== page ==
On the counterpart side, there has been a further slight strengthening in the growth of loans to non-financial corporations, which rose to 0.8% in March, after 0.6% in February. The growth of loans to households was 3.4% in March, compared with 3.0% in February. Looking through short-term volatility, the latest data confirm a continued gradual strengthening in the annual growth of lending to the non- financial private sector.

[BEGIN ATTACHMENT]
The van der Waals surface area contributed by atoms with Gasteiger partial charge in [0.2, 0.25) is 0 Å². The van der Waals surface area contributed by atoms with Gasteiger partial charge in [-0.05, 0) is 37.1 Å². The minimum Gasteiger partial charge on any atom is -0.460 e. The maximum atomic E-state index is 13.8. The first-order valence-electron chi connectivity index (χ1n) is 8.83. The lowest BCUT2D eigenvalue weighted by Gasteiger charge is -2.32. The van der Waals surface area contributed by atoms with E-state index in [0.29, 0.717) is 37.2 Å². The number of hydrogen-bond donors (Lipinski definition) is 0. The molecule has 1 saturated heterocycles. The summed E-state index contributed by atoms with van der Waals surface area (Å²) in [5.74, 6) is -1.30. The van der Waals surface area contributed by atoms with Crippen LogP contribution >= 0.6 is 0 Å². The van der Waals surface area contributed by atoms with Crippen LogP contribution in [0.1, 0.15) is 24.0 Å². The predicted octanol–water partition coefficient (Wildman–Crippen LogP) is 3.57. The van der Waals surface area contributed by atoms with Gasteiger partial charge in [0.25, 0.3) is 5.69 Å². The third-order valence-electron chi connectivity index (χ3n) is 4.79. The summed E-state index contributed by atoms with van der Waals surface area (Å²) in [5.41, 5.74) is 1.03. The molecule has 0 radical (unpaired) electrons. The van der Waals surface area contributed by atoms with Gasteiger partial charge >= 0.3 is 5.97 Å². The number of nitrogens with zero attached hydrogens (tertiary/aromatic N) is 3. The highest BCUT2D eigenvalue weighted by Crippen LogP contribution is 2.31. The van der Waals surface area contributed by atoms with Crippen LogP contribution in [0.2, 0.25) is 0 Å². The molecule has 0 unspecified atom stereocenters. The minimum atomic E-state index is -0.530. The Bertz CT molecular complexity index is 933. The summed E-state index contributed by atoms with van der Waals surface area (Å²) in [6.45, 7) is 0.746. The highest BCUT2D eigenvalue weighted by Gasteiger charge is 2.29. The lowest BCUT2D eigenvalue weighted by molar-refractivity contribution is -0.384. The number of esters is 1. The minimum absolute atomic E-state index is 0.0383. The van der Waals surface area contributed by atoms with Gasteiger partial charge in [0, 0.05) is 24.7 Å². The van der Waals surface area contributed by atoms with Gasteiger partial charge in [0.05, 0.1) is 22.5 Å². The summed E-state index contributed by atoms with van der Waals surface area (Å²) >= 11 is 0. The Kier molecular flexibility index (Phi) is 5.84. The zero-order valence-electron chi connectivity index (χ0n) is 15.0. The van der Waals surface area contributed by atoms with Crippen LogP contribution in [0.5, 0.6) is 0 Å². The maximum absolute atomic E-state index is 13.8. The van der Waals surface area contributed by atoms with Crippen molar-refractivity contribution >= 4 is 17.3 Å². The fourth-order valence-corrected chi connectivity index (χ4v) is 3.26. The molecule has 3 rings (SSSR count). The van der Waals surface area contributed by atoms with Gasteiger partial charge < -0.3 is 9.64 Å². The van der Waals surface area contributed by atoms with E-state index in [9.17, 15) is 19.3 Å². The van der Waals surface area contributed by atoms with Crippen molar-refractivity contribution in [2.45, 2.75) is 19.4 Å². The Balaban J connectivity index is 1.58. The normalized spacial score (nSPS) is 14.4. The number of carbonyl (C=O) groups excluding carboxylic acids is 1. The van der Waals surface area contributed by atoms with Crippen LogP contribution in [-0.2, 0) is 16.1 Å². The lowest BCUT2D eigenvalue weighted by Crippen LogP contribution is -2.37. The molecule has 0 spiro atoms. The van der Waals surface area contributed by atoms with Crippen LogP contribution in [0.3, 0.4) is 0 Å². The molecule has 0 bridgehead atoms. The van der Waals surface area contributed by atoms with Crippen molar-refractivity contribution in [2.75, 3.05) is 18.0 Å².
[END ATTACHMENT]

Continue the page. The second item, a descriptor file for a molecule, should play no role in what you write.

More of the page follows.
The overall size of bank balance sheets has remained broadly unchanged over the past few months, notwithstanding some volatility. It is important that banks continue to expand the provision of credit to the private sector in an environment of increasing demand. To address this challenge, where necessary, it is essential for banks to retain earnings, to turn to the market to strengthen further their capital bases or to take full advantage of government support measures for recapitalisation. In particular, banks that currently have limited access to market financing urgently need to increase their capital and their efficiency.